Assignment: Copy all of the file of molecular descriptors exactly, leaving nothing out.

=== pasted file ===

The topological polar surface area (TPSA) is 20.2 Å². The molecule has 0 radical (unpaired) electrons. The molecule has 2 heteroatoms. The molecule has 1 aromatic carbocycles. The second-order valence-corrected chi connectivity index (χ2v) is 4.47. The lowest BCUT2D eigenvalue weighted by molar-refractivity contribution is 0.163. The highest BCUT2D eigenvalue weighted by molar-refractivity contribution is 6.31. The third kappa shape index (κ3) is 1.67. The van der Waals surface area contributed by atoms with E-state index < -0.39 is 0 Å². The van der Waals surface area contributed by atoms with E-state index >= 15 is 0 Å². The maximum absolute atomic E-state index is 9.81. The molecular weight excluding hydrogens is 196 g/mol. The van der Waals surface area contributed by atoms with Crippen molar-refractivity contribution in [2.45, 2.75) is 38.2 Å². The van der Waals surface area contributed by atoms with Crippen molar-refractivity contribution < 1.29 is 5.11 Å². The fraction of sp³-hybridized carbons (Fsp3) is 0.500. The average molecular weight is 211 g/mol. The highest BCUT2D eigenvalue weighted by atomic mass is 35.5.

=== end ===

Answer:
The topological polar surface area (TPSA) is 20.2 Å². The molecule has 0 radical (unpaired) electrons. The molecule has 2 heteroatoms. The molecule has 1 aromatic carbocycles. The second-order valence-corrected chi connectivity index (χ2v) is 4.47. The lowest BCUT2D eigenvalue weighted by molar-refractivity contribution is 0.163. The highest BCUT2D eigenvalue weighted by molar-refractivity contribution is 6.31. The third kappa shape index (κ3) is 1.67. The van der Waals surface area contributed by atoms with E-state index < -0.39 is 0 Å². The van der Waals surface area contributed by atoms with E-state index >= 15 is 0 Å². The maximum absolute atomic E-state index is 9.81. The molecular weight excluding hydrogens is 196 g/mol. The van der Waals surface area contributed by atoms with Crippen molar-refractivity contribution in [2.45, 2.75) is 38.2 Å². The van der Waals surface area contributed by atoms with Crippen molar-refractivity contribution < 1.29 is 5.11 Å². The fraction of sp³-hybridized carbons (Fsp3) is 0.500. The average molecular weight is 211 g/mol. The highest BCUT2D eigenvalue weighted by atomic mass is 35.5.